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Calderdale history timeline 1700 - 1800AD : Section 4

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Merchant shippingProducing cloth to the specifications of a foreign customers sample introduced Calderdale manufacturers to a route through which they could establish contact with overseas markets. By shipping cloth direct to the order of customers abroad they began to develop their own independent trade networks and ultimately challenged the traditional monopoly of exporting enjoyed by merchants.

"...of late some of the makers in Halifax...parish have sent their goods abroad without the intervention of our merchants".

To assume mercantile activity and compete successfully in distant lands it was vitally important for emergent merchant-manufacturers to establish correspondence with agents residing in foreign ports who could arrange orders, dispose of shipments and also provide accurate knowledge of trading conditions, product preferences and changing tastes.

Merchant-manufacturers developed access to commercial information, which as increasingly large scale producers and exporters, not only guided their decision making in response to rapidly changing demands, but also enabled them to gain control of the link between the making of cloth and its ultimate market.

This ability to innovate and weave different varieties of cloth confirmed the occupational and community distance beginning to open between domestic clothiers and merchant-manufacturers.

Domestic clothiers often had sparse knowledge of the conditions prevailing in export markets and therefore, had little choice but to continue weaving limited amounts of standard kersey for sale and a quick return at the best price they could get at the Piece Hall's weekly market.

View of Making Place, Soyland, West YorkshireSamuel Hill, who organised his manufacturing from the aptly named Making Place in Soyland (see image opposite), is a remarkable example of the age of the merchant-manufacturer. His documents reveal that his annual income in the 1730s and 1740s was over £30,000; a fortune by the standards of the day.

From his surviving sample and letter books we can see that Hill had accounts with British, Dutch and other European merchants. He diversified from making kersey's into shalloons and other worsted goods. From his base in Soyland, Hill eventually developed an impressive range of woollen and worsted cloths which he exported widely in Northern Europe, Spain, Portugal and Italy.

Extract from Samuel Hill pattern book Some of his cloth found its way to the markets of St. Petersburg in Russia and the bazaars of Persia.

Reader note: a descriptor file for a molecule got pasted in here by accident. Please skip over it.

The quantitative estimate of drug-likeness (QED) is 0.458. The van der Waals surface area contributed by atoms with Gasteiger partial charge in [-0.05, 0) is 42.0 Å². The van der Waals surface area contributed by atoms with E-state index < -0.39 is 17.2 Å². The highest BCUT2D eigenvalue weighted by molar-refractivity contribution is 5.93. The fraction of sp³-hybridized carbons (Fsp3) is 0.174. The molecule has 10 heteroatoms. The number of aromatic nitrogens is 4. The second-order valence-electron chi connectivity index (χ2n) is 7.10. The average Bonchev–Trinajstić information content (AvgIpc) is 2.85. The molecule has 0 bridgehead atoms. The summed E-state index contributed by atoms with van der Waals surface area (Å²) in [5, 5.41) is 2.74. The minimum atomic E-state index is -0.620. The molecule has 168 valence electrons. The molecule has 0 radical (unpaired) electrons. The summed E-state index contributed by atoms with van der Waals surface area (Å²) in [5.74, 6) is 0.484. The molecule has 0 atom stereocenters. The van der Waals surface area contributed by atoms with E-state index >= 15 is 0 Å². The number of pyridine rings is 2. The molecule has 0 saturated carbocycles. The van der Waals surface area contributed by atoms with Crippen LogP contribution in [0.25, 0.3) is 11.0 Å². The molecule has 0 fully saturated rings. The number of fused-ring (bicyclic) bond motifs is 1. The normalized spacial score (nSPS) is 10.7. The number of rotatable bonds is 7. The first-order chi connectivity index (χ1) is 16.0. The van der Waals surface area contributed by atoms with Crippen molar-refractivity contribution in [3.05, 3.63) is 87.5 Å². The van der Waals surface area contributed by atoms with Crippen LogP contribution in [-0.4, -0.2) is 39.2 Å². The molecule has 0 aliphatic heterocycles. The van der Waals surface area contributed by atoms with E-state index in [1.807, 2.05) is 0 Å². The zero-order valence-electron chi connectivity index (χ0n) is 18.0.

To manufacture such a variety and quantity of cloth Hill must have been able to call upon and manage a large workforce numbering many hundreds of cottage based weavers and spinners, and employ the services of skilled craft specialists such as combers, dyers and croppers.

"The woollen manufacture in these parts has greatly flourished. Such as that of the narrow cloth, Bath coatings, shalloons, everlastings a sort of coarse broadcloth with black hair lists for Portugal and with blue for Turkey, Says of a deep colour for Guinea; the last packed in pieces of twelve yard and a half wrapped in an oil cloth painted with Negroes, elephants etc. in order to captivate these poor people; and perhaps one of these bundles and a bottle of rum may be the price of a man in the infamous trade. Many blood red cloths are exported to Italy from whence they are supposed to be sent to Turkey. The blues are sold in Norway." Thomas Pennant, 1774

From the 1730s the emergence of a "culture of commerce", driven by an emerging consumerism in Europe and encouraged by global trading through colonies and by slavery, sustained the demand for large orders of cloth and created work which appeared to benefit everyone involved in cloth making.

This massive increase in production was made possible by the extensive putting-out of work by manufacturers within the arrangements of the domestic system. Regular employment provided economic security and a relatively high standard of living. After all, working for money wages paid by richer clothiers had been accepted custom and practice by many young spinners and weavers for "time out of mind".

With the capability to supply and compete in national and international markets merchant-manufacturers could only survive cut-throat competition by adopting new, more entrepreneurial, attitudes. Unlike domestic clothiers who often worked alongside their journeymen, merchant-manufacturers increasingly became supervisors of workforces and arrangers of production schedules. By adopting aspects of managerial and organisational arrangements prevalent in the contemporary worsted and cotton trades, merchant-manufacturers embarked upon effectively exercising control over all stages and processes of cloth making.

"There is...a very considerable manufactory of kerseys, and half-thicks, also Bockings and baize, principally in the hands of merchants of property in the neighbourhood of Sowerby, and made in the valley from Sowerby Bridge up to Ripponden, and higher. The whole of the British navy is clothed from this source. Large quantities are also, in times of peace, sent to Holland and to America." A Description of the Country from thirty to forty miles around Manchester. John Aiken, 1795.

Spinning Jenny loom, Calderdale Industrial MuseumThe new business practices of large scale production extended managerial authority and also revealed that merchant-manufacturers held radically different social and manufacturing motivations compared to those traditionally respected by either merchants or clothiers. The unmatched wealth and increasing collective dominance of the merchant-manufacturers over the industry of the parish eroded the long held equilibrium of production and ushered in an unaccustomed awareness of social division.